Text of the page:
I’m drawn to the accessibility of documentary. I love the idea of finding an interesting event or person or issue and flushing it out to expose all the moving parts. I also like the fact that the cinematography is held at a seemingly lower standard when it comes to documentaries, not much is expected of them in that sense, so I try to make it a point to have a visually interesting as well. I love real subjects. I enjoy scripted shows and short films of course but there is something appealing about a real and true story unfolding before your eyes, and it’s your job as the filmmaker to shape it just the right way to keep the audience engaged.

As for limitations, as with any other medium there is so much saturation now it’s harder to stand out, but as whole I think people are way more accepting of documentaries as a form of entertainment, and people are paying to see them in theaters which is inspiring.

How do you like working in reality television?

I like it a lot more than I thought I would. Reality TV as a whole is garbage but there are some shows that really help people, or really take you on a journey, which is something special. In a way it feels like reality TV and documentaries go hand in hand. I’m really grateful to have had the opportunities I have had since I began. If it weren’t for reality TV there is no way I would be able to see my footage and my produced packages on a show that has an average audience of over 20 million people. I appreciate the way people are promoted and hard work is recognized in this section of the industry. I love being behind the camera and I’m very happy to have found a couple jobs that allow me to physically shoot which is something that would have taken me 3 times as long plus I would have had to join a union in the scripted world. It’s not where I intended to end up and it’s not where I will stay forever but I am very grateful for all the possibilities that available in reality TV.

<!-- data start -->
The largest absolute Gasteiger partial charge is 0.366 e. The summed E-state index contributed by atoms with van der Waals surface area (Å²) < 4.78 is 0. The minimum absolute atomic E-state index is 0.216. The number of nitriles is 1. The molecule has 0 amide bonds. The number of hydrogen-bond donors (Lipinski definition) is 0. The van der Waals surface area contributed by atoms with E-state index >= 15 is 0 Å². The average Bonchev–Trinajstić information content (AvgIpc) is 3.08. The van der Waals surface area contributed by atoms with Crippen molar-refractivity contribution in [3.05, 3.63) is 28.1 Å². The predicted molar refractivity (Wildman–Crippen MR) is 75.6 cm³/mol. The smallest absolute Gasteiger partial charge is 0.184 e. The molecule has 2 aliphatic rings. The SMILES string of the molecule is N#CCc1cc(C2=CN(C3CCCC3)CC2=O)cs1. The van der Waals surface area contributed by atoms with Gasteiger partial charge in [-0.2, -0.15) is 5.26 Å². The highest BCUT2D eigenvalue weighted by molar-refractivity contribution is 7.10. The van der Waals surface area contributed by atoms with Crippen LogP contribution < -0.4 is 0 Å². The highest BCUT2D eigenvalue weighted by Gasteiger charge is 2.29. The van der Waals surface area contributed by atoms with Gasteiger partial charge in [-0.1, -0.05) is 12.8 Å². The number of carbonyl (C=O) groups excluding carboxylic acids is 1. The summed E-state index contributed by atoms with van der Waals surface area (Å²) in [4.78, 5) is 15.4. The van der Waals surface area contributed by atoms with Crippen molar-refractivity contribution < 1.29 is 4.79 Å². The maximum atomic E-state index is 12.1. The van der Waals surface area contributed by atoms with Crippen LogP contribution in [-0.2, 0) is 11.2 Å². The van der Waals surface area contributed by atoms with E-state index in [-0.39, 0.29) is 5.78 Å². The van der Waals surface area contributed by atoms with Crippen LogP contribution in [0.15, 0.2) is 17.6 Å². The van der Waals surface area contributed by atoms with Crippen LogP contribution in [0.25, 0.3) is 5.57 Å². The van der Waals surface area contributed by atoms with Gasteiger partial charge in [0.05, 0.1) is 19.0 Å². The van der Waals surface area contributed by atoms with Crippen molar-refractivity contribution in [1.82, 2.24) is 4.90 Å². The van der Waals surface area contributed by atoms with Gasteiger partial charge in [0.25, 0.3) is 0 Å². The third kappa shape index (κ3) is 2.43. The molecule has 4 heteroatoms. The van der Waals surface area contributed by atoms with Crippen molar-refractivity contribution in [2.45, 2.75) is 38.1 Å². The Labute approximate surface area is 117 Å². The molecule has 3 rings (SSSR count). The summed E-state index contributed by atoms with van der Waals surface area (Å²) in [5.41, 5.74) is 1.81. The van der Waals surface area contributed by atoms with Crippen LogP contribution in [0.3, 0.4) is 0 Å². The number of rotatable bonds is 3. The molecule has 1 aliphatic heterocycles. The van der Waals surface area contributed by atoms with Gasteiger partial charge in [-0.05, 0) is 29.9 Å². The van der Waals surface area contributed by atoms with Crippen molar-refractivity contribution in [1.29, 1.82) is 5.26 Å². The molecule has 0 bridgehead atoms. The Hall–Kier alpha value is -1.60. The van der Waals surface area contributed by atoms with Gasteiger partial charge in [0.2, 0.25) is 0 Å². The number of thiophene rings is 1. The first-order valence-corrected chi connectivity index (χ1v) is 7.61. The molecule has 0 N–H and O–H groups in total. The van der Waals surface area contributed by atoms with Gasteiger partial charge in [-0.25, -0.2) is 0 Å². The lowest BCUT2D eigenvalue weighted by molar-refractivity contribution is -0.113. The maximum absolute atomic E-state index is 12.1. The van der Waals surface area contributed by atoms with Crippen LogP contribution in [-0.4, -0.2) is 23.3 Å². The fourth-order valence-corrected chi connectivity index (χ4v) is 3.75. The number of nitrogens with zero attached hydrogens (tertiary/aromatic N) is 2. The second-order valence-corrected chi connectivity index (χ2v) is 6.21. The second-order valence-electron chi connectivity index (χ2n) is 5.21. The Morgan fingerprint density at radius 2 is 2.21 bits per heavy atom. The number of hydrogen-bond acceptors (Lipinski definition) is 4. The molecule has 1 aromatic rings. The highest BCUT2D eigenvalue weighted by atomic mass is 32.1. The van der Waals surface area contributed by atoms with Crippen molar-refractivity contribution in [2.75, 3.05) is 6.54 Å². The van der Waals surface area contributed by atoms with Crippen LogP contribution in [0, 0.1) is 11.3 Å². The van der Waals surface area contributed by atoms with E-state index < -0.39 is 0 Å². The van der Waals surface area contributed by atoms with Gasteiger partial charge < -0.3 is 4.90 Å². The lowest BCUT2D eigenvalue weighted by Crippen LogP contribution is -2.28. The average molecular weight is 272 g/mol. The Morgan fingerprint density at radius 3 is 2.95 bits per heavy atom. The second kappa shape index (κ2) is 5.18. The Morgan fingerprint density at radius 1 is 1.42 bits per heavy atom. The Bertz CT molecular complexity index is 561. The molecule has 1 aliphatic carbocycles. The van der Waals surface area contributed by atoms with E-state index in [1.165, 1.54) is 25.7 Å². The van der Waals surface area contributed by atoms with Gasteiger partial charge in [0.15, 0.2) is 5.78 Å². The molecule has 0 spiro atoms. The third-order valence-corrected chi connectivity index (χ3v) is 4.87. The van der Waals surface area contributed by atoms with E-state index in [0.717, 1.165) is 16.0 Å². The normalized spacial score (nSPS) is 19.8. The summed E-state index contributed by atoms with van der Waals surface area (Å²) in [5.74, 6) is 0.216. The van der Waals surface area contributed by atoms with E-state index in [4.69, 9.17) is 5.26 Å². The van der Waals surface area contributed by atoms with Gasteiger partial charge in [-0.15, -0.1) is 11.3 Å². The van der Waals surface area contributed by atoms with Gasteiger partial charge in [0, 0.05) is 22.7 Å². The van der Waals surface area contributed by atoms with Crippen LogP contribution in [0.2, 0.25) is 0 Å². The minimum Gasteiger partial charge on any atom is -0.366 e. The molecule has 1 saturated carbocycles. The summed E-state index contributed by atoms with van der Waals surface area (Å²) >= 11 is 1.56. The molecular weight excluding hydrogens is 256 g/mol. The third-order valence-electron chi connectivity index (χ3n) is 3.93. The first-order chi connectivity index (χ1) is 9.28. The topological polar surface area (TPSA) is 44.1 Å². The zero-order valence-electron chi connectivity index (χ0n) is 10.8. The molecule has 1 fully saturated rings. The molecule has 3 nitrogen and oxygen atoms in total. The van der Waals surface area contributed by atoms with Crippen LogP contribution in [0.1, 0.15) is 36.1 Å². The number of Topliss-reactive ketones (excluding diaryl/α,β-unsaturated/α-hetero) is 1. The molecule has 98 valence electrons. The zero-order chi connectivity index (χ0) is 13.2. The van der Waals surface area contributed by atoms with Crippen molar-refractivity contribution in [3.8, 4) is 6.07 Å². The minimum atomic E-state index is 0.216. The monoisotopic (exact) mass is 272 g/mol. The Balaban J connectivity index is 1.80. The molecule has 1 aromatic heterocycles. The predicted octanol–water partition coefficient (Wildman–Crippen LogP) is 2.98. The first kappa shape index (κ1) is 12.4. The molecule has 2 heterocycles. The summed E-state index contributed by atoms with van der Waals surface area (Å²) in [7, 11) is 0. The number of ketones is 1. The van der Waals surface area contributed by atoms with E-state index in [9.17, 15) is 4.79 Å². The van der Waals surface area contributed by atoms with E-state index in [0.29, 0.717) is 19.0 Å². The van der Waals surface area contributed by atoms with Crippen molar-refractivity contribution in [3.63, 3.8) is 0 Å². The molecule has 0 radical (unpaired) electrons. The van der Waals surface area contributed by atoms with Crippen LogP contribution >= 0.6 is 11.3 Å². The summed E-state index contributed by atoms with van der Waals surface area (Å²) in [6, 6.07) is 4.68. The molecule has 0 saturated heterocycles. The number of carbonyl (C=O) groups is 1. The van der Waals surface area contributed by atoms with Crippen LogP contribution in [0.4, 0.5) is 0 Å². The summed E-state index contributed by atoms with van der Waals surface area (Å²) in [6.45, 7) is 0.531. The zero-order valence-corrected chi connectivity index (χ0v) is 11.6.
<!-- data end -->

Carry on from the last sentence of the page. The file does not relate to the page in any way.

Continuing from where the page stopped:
You once told me you wanted to get into film eventually. What kind of movie would you like to be involved in?

I would love to get into film and scripted TV! Glee and The Office would be my dream shows to work on, and I would love to be involved in an independent film like Waitress or Little Miss Sunshine. Something with a smaller crew rather than a huge Hollywood budget, a more intimate process. The only films I would not like to be a part of are horror films! Otherwise I’m down!

What’s your beef with horror movies?

Well since I nearly passed out in 127 Hours I don’t think I could handle blood and horror. And horror movies stick with me and then I get scared to be alone at night. So… not for me.

Minute to Win It returns tomorrow at 8/7 Central on NBC with the start of its three-part Christmas special. Check it out.